Lysosomes are a major organelle responsible for both lipid and iron metabolism. When iron accumulates, the membranes can become peroxidated (damaged by reactive oxygen species). The cell then tries to compensate for this by using autophagy to degrade those membranes. If the oxidative stress is high enough, then the cell expels them by lysosomal exocytosis. In our paper (Ralhan et al., 2023), we demonstrate the presence of what we refer to as ‘lipid protein particles’. These are dense particles within autolysosomes that are released. We can detect them in the lysosomes by microscopy, but also by cryo-EM in the neuronal conditioned medium. We think that these are heavy particles of peroxidated lipids, iron and other proteins. We hypothesize that this is a precursor for lipofuscin, which is a membrane-bound granule comprising indigestible material, including peroxidated lipids and iron. Given that it cannot be degraded, lipofuscin accumulates with time and so is associated with ageing post-mitotic cells, such as neurons. If you prevent neurons from expelling these lipid particles, then that sensitizes them to death by ferroptosis. There is clearly a link between lipofuscin accumulation in aging cells, lysosomal exocytosis and susceptibility to ferroptosis. Thus, we hypothesize that the vulnerability of aged neurons to ferroptosis occurs when the neurons can't remove these damaged lipids and/or the glia have become overburdened with lipids and they have nowhere to go. This is a really interesting question in the context of ageing and neuronal degeneration.

I see from your website that your lab group regularly attends conferences – how important would you say conferences are for early-career researchers and what is your advice for getting the most out of them?

It may seem obvious, but I love conferences for the science; I always come back feeling inspired and motivated to do more experiments. As a young trainee, I particularly loved going to the smaller conferences as there are lots of opportunities to interact with new people, whereas in the big conferences it is easy to feel a bit lost. Being able to sit down at a table and have dinner with the senior PI on this big paper you just read last month – that's really exciting. You also get to meet a lot of people, learn about their different career paths and get advice on how they managed particular stages of their careers. So my advice would be to try and be as social as you can to establish connections. I realize that's not easy for everyone, but I think there is a lot of value in building a network with researchers in your field; some of my most productive collaborations that I have now are with researchers that I met at conferences when I was a trainee.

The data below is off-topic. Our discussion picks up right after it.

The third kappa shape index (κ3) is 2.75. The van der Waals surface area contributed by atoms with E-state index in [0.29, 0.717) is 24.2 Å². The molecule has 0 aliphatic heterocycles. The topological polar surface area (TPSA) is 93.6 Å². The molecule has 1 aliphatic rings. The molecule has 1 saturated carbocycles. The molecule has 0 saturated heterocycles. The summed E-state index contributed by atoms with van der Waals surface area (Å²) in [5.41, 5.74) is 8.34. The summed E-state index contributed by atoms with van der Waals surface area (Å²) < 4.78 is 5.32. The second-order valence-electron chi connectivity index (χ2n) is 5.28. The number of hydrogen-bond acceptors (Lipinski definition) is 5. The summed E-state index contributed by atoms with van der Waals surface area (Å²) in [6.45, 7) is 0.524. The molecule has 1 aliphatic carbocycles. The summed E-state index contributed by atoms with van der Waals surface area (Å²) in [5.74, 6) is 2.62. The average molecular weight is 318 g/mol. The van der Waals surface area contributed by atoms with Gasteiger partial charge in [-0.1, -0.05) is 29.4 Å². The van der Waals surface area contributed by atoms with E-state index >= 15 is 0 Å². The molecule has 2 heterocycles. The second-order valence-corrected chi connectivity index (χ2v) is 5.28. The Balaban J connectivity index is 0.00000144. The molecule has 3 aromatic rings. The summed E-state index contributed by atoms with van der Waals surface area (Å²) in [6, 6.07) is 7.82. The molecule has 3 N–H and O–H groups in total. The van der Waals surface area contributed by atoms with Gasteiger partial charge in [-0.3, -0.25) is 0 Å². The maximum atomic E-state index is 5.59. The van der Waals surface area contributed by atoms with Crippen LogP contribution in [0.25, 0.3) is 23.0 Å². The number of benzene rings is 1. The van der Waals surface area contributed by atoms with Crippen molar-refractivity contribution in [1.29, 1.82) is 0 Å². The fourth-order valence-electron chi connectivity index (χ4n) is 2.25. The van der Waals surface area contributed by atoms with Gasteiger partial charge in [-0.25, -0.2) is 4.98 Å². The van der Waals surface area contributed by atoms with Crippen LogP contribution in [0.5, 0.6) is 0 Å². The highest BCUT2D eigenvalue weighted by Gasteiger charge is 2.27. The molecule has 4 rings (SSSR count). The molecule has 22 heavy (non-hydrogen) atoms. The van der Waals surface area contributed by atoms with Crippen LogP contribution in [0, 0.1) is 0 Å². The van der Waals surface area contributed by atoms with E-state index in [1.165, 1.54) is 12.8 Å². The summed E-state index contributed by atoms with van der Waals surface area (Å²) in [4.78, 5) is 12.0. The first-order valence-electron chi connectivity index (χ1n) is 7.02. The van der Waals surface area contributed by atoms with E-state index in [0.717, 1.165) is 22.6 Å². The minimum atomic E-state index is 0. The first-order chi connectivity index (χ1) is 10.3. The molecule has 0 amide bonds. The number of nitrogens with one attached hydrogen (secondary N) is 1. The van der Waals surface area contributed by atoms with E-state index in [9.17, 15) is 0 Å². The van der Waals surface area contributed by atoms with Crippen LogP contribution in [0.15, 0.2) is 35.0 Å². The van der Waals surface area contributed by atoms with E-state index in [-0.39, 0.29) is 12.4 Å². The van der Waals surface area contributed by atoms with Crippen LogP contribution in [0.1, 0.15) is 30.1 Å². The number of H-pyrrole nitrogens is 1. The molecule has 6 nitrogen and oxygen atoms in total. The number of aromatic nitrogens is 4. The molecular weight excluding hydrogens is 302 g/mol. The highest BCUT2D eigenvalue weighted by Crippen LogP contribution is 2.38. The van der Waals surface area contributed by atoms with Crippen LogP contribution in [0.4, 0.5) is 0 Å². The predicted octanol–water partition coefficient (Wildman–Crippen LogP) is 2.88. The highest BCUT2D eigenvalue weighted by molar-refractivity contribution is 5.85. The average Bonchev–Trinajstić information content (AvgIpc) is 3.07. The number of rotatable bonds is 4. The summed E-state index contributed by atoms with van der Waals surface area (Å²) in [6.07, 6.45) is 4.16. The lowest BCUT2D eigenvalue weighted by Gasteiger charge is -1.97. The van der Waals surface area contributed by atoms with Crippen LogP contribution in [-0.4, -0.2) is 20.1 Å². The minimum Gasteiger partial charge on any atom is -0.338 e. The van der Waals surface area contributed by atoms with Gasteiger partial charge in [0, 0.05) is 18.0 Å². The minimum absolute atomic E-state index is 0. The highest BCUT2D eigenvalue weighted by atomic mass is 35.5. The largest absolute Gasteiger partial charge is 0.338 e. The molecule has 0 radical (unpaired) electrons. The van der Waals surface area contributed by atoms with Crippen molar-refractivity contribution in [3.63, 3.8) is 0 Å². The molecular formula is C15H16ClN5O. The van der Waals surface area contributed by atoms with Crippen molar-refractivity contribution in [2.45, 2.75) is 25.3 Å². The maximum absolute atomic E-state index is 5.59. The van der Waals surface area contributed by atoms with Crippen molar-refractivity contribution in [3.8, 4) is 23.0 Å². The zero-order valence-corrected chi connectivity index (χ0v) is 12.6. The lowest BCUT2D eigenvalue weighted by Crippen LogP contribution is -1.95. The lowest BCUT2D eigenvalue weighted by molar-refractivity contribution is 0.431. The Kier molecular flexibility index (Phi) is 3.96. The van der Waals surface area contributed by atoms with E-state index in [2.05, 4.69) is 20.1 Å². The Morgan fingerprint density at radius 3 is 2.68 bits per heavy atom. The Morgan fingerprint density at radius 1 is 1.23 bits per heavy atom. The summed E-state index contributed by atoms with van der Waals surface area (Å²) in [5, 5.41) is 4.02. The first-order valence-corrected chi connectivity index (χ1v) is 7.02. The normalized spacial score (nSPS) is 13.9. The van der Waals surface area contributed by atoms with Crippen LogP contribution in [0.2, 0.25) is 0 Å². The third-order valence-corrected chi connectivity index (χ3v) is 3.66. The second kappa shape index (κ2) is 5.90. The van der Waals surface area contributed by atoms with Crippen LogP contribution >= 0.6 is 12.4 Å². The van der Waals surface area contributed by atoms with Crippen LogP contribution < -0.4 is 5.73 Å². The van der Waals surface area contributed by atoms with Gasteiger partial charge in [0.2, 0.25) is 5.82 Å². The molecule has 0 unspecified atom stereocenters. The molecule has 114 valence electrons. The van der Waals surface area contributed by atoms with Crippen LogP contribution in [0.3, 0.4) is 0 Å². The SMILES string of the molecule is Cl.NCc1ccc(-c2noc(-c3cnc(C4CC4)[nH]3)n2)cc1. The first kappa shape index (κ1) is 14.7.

…there is a lot of value in building a network with researchers in your field; some of my most productive collaborations that I have now are with researchers that I met at conferences when I was a trainee.

What is your approach to mentoring and what aspect(s) of mentoring do you find the most enjoyable or rewarding?

I love mentoring trainees. I like to keep my lab at a manageable size and not take on too many students, because I feel that it's important that I'm able to devote time and energy to each person. My mentoring approach is still a work in progress because I haven't had my lab for that long, but I've already learnt that you have to adapt your mentorship style to each different personality type. For example, I liked being independent when I was a trainee, but I also liked talking about my science all the time. So, I try to ensure everyone has the space to be independent, while making sure I have time to meet with them weekly – but I let them lead the meeting. I also try to make myself approachable; I want them to be excited about sharing their science with me. I especially love it when they're on the microscope and they come to my office and say, ‘do you want to see something?’ and then I can sit with them and observe the science in real-time, which is much more exciting than looking at still images.

The most rewarding part of mentoring students is watching how far they've come. Now that I'm about 4 years into running a lab, I'm seeing the first batch of students progress from beginning to near-end. I'm really proud to see how much they have developed as scientists and I think that is a great part of this job – it will be hard to let them go.

And finally, what do you like to get up to outside of the lab in your free time?

Outside of the lab, I spend as much time as I can with my family. I have a six-year-old and a two-and-a-half-year-old and they keep me very busy. When I do get some time to myself, though, I like to keep as active as I can. Not only does exercise keep you healthy, but for me it also provides mental clarity, and I think that I work better when I take time to be active. I often go on runs or take fitness classes at the university. Recently, I played my first (ice) hockey game in years! I played hockey competitively in my youth and intramurals when I was a PhD student and postdoc, but I stopped when I had young kids. I'm so excited to be back on the ice! I'm pretty rusty, but I managed to score a goal in my first game!

Department of Physiology, University of Alberta, Medical Sciences Building 7-25, Edmonton, Alberta T6G 2H7, Canada.

E-mail: ioannou@ualberta.ca

Maria Ioannou was interviewed by Daniel Routledge, Cross-title Reviews Editor for The Company of Biologists. This piece has been edited and condensed with approval from the interviewee.